St Acutius of Pozzuoli St Asclepiades of Antioch St Athenodorus St Brothen Bl Burchard I St Cadwaladr of Brittany Bl Domenico of Perpignano St Eutychius of Pozzuoli St Gwen St Gwen of Tagarth St Gwendoline St Isaac Jogues St Julian Sabas the Hermit (4th Century) St Justus of Beauvais (c 278—c 287) Child of nine About St Justus: https://anastpaul.com/2019/10/18/saint-of-the-day-18-october-st-justus-of-beauvais-c-278-c-287-martyr/ Bl Margherita Tornielli St Monon of Nassogne St Proculus of Pozzuoli Bl Theobald of Narbonna St Tryphonia of Rome — Martyrs of Africa – 9 saints: A group of Christians martryed together in Africa. The only details that have survived are the names – Beresus, Dasius, Faustinus, Leucius, Lucius, Martialis, Victoricus, Victrix and Viktor. They were martyred in c.300 in Africa.
Martyred in the Spanish Civil War: • Blessed Alfredo Almunia López-Teruel • Blessed Francisco Roselló Hernández • Blessed Isidro Juan Martínez
Thought for the Day – 8 September – Meditations with Antonio Cardinal Bacci (1881-1971)
The Heart of Judas
“The human heart is a mystery, the depths of which, it is difficult to sound. We do not even understand ourselves. The heart of man can soar to the loftiest heights of goodness or descend to unimaginable depths of evil. Examples of the sublime heights to which men can rise, are provided by the lives of the Saints, who loved God so much, that they were on fire with charity and wished to abide forever in Him, “It is now no longer I that live,” said st Paul “but Christ lives in me” (1 Gal 2:20).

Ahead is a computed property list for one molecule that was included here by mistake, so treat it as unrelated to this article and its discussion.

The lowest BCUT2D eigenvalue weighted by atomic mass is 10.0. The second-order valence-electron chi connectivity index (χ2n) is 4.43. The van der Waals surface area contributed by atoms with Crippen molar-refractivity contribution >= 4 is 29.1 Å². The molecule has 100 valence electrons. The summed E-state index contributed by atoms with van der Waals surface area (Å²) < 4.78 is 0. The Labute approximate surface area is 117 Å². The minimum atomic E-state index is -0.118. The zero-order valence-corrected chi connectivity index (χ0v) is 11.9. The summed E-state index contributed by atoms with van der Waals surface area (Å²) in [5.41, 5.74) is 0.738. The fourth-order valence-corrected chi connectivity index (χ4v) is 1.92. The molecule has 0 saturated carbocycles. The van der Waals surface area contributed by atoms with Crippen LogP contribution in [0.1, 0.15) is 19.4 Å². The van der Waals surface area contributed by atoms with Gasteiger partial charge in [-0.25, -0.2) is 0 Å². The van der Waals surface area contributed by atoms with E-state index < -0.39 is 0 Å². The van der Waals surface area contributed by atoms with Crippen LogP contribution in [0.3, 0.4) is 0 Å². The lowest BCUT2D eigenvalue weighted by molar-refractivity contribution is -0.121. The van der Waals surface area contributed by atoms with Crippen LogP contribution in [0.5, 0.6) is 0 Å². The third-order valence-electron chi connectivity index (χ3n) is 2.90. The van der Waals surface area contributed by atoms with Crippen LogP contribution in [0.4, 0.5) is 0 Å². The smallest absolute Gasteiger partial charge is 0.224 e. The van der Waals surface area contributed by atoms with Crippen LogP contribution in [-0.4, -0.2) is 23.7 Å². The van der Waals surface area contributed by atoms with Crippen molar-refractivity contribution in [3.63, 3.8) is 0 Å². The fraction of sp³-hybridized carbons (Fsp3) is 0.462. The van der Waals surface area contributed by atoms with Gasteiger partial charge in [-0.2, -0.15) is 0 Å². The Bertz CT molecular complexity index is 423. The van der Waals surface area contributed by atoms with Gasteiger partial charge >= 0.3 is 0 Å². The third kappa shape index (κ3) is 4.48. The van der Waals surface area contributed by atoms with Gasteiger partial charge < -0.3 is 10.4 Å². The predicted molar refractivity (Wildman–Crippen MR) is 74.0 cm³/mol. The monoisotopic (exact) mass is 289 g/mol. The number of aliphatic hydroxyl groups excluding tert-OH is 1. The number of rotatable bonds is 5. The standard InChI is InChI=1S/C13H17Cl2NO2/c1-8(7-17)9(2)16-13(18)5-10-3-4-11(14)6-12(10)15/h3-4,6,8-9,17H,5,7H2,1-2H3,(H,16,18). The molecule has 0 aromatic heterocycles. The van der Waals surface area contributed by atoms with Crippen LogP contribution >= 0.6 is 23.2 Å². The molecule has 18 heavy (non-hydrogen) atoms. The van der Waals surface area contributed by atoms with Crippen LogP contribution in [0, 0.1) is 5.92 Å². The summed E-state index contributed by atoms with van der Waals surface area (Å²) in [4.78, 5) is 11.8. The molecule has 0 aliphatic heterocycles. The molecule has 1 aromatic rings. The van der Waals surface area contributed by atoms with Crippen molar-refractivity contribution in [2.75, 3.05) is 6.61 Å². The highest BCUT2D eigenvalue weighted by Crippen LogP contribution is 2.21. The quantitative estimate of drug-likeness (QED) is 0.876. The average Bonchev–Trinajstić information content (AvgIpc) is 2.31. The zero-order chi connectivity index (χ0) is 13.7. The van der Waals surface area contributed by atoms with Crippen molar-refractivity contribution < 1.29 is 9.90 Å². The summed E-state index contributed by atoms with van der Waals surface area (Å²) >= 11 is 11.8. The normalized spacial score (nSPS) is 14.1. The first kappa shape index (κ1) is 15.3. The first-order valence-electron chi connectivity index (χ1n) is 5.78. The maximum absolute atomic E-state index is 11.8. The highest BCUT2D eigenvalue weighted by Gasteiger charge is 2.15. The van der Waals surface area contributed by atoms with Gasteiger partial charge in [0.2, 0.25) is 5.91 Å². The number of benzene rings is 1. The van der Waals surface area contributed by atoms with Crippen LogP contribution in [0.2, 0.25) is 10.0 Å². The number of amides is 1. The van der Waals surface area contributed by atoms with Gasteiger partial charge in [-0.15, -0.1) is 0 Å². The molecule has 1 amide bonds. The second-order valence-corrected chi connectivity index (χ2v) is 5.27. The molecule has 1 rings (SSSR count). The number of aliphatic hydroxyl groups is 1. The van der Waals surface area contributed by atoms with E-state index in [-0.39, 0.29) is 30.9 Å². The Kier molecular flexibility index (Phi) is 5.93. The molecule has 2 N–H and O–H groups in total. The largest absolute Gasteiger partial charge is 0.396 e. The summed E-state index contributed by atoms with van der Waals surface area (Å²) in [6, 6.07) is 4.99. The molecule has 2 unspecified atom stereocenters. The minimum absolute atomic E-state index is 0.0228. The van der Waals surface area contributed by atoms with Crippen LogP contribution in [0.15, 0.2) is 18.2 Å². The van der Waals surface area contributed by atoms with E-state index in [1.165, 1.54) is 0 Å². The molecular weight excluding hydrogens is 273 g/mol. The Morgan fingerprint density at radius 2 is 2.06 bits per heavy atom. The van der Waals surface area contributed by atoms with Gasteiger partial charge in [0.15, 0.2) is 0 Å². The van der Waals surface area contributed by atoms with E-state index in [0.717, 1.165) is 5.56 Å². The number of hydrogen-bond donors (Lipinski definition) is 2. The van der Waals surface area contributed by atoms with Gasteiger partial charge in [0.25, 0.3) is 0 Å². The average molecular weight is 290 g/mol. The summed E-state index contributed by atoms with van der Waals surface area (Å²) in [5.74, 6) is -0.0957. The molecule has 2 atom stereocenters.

The heart of Judas, is a particularly deep mystery. We read in the Gospel that Jesus called together His disciples in the upper room to celebrate His last Pasch with them. Among them was Judas. Jesus loved men so much, that He wished to remain with them, really and truly for all time, even after His approaching death. “Having loved his own, who were in the world, he loved them to the end” (Jn 13:1). When the meal was over, Jesus took bread and, lifting up His eyes to Heaven, He said: “Take and eat; this is my body.” Then He took the chalice, blessed it and turning towards the Apostles said these words: “All of you drink of this; for this is my blood of the new covenant, which is being shed for many.” Then He added: “Do this in remembrance of me.” In this way, Jesus instituted the Blessed Eucharist, which St Thomas Aquinas describes as Christ’s greatest miracle (Opsculum 57, Officium de festa Corporis Christi). Furthermore, He raised His disciples, including Judas, to the sublime dignity of the Priesthood and bestowed on them, the power to do what He had just done. One might say, that the infinite generosity of Jesus Christ, was exhausted at that moment. He could not give anything more because, at that moment, He had given us Himself!